Pakistan has summoned the U.S. ambassador to register a strong protest against the killing of Pakistani Taliban leader Hakimullah Mehsud in a U.S. drone strike.
Pakistan's Interior Minister Chaudhry Nisar Ali Khan said Saturday the drone strike has undercut government efforts to negotiate a peaceful end to the decade-long Taliban insurgency.
Khan said the government also has taken several other retaliatory decisions but he would not say if that included the suspension of convoys ferrying supplies through Pakistan to U.S.-led international forces in Afghanistan.
Earlier, Pakistani politician and former cricketer Imran Khan vowed to block NATO supplies from passing through Khyber-Pakhtunkhwa province along the Afghan border.
The province, which is ruled by Imran Khan's political party, is a key route through which NATO supplies move in and out of Afghanistan.
The interior minister said a government delegation was on its way to speak with Mehsud Friday when drone missiles struck his compound in North Waziristan.
Pakistani and U.S. officials have confirmed Mehsud was killed in the attack.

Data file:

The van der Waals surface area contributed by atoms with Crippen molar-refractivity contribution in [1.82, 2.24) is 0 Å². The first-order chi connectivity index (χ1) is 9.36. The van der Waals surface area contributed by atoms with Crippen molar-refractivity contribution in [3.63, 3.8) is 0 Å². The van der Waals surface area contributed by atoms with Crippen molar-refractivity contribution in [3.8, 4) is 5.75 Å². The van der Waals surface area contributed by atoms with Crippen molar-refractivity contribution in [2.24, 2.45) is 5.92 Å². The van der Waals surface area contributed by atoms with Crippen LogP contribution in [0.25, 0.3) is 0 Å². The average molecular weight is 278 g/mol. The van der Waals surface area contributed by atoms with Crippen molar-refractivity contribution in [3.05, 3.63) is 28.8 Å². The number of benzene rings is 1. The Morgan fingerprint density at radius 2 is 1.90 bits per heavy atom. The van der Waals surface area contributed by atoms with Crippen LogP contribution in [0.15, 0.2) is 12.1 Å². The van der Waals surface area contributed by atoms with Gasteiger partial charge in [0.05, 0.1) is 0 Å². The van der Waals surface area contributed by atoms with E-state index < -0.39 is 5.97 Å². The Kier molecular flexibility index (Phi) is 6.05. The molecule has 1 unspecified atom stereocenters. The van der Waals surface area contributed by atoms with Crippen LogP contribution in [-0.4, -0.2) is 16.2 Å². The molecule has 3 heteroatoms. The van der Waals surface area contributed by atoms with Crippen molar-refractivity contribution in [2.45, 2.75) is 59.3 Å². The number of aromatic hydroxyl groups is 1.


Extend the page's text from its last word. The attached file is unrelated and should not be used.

In a statement Saturday, the Afghan government condemned the killing of Mehsud and urged Pakistan to stop U.S. drone strikes, which are aimed at suspected al-Qaida and Taliban operatives.
It is unclear if the Pakistani Taliban has chosen a new leader. Some reports say the group's second in command, Khan Said, also known as Sajna, was promoted on Saturday. Others quote Taliban spokesmen saying a new leader will be chosen within a few days.
The 34-year-old Mehsud took over the Pakistani Taliban in 2009 when its previous head was killed, also by a drone strike.
The U.S. had a $5 million bounty on Mehsud. He was accused of involvement in a deadly suicide attack on a CIA compound in Afghanistan in 2009 and a failed bombing of New York's Times Square in 2010.
Mehsud's cousin, uncle and a bodyguard were also reportedly killed in the CIA attack on the compound, which sources confirmed to VOA was used by the Taliban leader.
Pakistani leaders say they strongly oppose U.S. drone strikes. But some critics believe the operations are part of a secret agreement under which Pakistan tacitly approves the U.S. strikes.